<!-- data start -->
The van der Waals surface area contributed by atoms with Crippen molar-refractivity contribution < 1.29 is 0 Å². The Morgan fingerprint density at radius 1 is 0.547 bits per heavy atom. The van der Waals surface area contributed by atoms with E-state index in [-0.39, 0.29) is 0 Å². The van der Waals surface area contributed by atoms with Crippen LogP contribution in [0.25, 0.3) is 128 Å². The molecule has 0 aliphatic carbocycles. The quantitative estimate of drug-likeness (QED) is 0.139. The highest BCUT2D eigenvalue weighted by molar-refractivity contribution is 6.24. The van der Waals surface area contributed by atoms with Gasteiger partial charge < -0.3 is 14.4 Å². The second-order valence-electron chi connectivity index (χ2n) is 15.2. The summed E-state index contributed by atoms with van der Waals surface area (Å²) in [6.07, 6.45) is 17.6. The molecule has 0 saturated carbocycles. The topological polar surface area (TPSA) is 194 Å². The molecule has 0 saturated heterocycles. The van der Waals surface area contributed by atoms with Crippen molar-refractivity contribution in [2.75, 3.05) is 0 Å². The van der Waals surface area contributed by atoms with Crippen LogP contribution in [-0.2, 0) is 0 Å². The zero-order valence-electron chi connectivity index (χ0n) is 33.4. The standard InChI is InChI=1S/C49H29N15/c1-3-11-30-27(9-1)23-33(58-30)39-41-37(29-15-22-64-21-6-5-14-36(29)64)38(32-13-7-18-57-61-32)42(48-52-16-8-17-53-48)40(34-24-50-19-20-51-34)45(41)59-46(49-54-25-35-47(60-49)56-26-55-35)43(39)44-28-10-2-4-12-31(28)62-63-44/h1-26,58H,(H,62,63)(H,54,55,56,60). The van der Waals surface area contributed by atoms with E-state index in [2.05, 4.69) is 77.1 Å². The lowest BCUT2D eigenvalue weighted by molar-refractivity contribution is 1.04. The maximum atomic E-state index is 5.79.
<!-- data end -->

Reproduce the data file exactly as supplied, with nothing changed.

The van der Waals surface area contributed by atoms with Crippen molar-refractivity contribution < 1.29 is 0 Å². The Morgan fingerprint density at radius 1 is 0.547 bits per heavy atom. The van der Waals surface area contributed by atoms with E-state index in [-0.39, 0.29) is 0 Å². The van der Waals surface area contributed by atoms with Crippen LogP contribution in [0.25, 0.3) is 128 Å². The molecule has 0 aliphatic carbocycles. The quantitative estimate of drug-likeness (QED) is 0.139. The highest BCUT2D eigenvalue weighted by molar-refractivity contribution is 6.24. The van der Waals surface area contributed by atoms with Gasteiger partial charge < -0.3 is 14.4 Å². The second-order valence-electron chi connectivity index (χ2n) is 15.2. The summed E-state index contributed by atoms with van der Waals surface area (Å²) in [6.07, 6.45) is 17.6. The molecule has 0 saturated carbocycles. The topological polar surface area (TPSA) is 194 Å². The molecule has 0 saturated heterocycles. The van der Waals surface area contributed by atoms with Crippen molar-refractivity contribution in [2.75, 3.05) is 0 Å². The van der Waals surface area contributed by atoms with Crippen LogP contribution in [-0.2, 0) is 0 Å². The zero-order valence-electron chi connectivity index (χ0n) is 33.4. The standard InChI is InChI=1S/C49H29N15/c1-3-11-30-27(9-1)23-33(58-30)39-41-37(29-15-22-64-21-6-5-14-36(29)64)38(32-13-7-18-57-61-32)42(48-52-16-8-17-53-48)40(34-24-50-19-20-51-34)45(41)59-46(49-54-25-35-47(60-49)56-26-55-35)43(39)44-28-10-2-4-12-31(28)62-63-44/h1-26,58H,(H,62,63)(H,54,55,56,60). The van der Waals surface area contributed by atoms with E-state index in [2.05, 4.69) is 77.1 Å². The lowest BCUT2D eigenvalue weighted by molar-refractivity contribution is 1.04. The maximum atomic E-state index is 5.79.